I mean, Tommy, you were there in the early days at those hope and change rallies in New Hampshire. Did you think you were going to be working for an administration – not New Hampshire, okay, not New Hampshire. But you were there in the early days when that was the entire vibe. And did you, in those days, imagine that you would be working for an administration that thought it could justify killing American citizens?
TOMMY VIETOR: Look, a couple things. Barack Obama never said, “I will livestream from the sit room. The PDB will be on my website every day.” Right? I mean, there are sensitive, deliberative counterterrorism discussions that should remain secret because we don’t need people that are on the other side of those discussions to know, you know, who is being targeted, how, where, when and w–
KEVIN GOSZTOLA: Respectfully, neither of us are asking for situation room discussions. So that’s a nice red herring.
TOMMY VIETOR: Well, thank you. It’s a tried and true technique. [laughter] But, you know, so we’re asking about what is, like, the legal justification for counterterrorism? It’s the AUMF, right? The Authorization of Use of Military Force as passed by Congress.
ALICIA MENENDEZ: More what I'm asking,Tommy, is you have a candidate who’s very clear about this desire to be transparent. And I truly take him at his word that that was his anticipation. And it does seem to me that something changes, whether it’s Barack Obama or George Bush, something changes when you get in that White House and you all of a sudden have a real sense of the information that’s at your disposal. You were there. You watched that evolution. I mean, does that happen overnight, or is it a slow process away from transparency?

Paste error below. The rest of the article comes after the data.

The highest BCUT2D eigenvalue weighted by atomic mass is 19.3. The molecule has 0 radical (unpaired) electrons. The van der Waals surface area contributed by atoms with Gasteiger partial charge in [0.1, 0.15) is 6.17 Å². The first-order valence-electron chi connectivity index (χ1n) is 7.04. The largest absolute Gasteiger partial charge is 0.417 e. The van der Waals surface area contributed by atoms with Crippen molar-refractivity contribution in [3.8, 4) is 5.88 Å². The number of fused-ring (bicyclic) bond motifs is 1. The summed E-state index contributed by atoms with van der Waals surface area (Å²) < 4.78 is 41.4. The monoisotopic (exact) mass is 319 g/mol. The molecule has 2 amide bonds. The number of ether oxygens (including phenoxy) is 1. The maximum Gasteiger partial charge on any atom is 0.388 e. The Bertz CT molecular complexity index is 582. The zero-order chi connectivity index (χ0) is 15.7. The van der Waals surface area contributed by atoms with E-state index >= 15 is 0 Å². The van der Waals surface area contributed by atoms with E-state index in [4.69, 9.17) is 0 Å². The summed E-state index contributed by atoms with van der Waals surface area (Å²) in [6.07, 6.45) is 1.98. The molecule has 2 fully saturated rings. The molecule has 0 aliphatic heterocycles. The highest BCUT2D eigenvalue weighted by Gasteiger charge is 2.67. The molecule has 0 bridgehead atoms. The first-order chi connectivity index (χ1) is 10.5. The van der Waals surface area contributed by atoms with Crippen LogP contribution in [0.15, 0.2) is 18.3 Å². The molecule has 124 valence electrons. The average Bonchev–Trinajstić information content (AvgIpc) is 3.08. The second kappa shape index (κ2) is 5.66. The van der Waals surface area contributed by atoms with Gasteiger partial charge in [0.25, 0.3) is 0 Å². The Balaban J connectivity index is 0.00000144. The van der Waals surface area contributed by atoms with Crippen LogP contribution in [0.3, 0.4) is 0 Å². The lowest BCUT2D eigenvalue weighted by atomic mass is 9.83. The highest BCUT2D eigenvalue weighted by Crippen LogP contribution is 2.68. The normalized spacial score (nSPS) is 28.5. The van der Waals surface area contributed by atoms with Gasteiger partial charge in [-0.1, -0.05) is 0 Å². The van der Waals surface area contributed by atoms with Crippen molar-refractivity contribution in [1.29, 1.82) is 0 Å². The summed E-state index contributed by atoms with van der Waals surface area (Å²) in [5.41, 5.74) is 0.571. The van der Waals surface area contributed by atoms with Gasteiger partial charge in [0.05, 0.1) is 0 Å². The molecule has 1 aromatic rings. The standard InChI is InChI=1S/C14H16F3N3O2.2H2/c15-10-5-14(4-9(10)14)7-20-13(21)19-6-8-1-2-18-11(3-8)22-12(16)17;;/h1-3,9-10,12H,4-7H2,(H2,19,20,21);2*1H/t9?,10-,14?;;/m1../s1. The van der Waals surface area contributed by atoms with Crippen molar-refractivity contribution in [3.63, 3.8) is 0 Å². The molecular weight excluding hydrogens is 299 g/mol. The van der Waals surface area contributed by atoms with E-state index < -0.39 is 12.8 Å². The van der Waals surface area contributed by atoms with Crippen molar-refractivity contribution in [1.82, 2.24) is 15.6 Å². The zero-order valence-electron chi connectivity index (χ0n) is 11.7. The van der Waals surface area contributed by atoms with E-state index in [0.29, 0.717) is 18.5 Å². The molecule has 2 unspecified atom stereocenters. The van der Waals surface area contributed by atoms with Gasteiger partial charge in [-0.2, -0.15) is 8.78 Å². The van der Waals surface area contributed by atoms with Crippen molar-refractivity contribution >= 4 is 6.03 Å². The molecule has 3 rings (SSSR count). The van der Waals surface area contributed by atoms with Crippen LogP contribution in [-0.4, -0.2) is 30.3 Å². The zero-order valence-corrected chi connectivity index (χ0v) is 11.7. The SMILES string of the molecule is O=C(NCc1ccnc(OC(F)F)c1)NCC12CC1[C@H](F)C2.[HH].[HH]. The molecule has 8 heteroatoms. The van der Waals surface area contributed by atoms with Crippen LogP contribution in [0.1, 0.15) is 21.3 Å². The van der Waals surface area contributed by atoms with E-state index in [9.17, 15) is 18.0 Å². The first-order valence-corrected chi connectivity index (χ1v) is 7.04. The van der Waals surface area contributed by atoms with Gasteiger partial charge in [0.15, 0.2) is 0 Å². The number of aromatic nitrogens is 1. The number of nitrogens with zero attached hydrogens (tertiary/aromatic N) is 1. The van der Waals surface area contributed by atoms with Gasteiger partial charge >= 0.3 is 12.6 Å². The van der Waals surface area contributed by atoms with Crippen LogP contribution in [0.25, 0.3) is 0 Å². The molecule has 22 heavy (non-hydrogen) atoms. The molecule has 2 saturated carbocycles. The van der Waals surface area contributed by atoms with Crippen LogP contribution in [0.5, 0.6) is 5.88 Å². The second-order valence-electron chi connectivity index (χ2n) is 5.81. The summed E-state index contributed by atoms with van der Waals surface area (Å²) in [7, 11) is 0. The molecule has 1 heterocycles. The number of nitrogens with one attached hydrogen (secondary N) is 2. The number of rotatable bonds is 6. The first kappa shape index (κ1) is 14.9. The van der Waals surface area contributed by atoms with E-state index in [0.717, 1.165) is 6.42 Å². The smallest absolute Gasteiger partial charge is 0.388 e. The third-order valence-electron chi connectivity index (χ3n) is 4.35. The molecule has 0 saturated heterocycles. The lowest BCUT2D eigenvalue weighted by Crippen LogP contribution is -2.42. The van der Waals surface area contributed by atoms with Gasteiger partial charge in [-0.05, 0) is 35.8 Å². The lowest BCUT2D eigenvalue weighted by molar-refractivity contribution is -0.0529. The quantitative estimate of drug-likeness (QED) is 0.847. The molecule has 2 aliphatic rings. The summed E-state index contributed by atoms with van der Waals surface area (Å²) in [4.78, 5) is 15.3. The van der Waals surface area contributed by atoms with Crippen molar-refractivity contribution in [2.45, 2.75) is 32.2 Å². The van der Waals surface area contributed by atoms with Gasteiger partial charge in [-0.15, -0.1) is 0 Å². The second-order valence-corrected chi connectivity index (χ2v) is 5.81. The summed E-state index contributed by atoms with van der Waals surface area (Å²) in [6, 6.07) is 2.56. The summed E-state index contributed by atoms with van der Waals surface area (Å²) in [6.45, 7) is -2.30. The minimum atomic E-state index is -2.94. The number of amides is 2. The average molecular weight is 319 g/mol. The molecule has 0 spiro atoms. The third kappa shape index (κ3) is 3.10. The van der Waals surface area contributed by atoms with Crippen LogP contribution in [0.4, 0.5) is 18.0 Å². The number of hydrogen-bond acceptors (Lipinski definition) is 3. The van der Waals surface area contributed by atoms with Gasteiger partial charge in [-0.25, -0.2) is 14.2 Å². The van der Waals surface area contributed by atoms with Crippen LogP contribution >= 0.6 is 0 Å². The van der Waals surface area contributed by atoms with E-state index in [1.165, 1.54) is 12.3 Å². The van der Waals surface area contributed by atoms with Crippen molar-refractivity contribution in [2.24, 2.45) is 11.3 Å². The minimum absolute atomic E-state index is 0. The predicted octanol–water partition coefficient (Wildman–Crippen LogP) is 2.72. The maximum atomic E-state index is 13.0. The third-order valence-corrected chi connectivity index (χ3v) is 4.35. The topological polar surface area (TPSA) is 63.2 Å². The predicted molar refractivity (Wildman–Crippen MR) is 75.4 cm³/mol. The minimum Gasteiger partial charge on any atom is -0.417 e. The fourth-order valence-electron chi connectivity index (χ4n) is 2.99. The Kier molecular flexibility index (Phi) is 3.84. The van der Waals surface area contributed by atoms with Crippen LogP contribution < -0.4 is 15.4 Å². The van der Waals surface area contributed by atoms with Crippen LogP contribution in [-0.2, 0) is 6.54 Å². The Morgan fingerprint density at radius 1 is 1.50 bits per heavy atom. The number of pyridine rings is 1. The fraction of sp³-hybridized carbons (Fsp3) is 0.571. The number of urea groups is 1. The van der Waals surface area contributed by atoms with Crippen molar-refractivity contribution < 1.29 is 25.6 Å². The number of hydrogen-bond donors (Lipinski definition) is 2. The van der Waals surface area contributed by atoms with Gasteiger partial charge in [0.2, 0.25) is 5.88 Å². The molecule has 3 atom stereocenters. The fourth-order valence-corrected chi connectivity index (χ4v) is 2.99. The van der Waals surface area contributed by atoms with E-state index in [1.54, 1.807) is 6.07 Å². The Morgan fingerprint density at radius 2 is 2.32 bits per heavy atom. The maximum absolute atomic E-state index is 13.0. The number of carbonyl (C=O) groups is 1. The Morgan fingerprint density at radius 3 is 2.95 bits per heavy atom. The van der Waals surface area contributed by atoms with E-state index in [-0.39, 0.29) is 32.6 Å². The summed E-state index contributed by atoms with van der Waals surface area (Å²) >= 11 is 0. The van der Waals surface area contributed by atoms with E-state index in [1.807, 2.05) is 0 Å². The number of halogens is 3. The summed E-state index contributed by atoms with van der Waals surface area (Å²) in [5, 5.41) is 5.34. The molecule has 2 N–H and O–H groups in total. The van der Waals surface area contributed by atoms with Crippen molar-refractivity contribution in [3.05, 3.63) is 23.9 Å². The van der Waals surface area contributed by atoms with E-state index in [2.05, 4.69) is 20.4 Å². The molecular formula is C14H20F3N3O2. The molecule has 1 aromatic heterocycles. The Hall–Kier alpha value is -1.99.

TOMMY VIETOR: Here’s what I’d say. The spirit of what he said is still something he deeply believes, and we have moved the envelope and increased discussion of these sensitive counterterrorism issues. But, I mean, I think, you know, there are going to be limits to those things. And there’s limits to, you know, what I’m going to be able to say in or outside of government because some things remain secret and there are certain legal obligations. Now the president has pushed the government a long way in terms of talking about our targeted counterterrorism efforts. And I – you know, he said he will continue to do so. And so, you know, I guess my point remains, let’s not let perfect be the enemy of the good. You know, we should give him some credit for what he’s done, and that the people who are advocating and pushing and filing lawsuits should continue doing so because that’s a totally appropriate role. You know, that’s what makes this whole democracy work.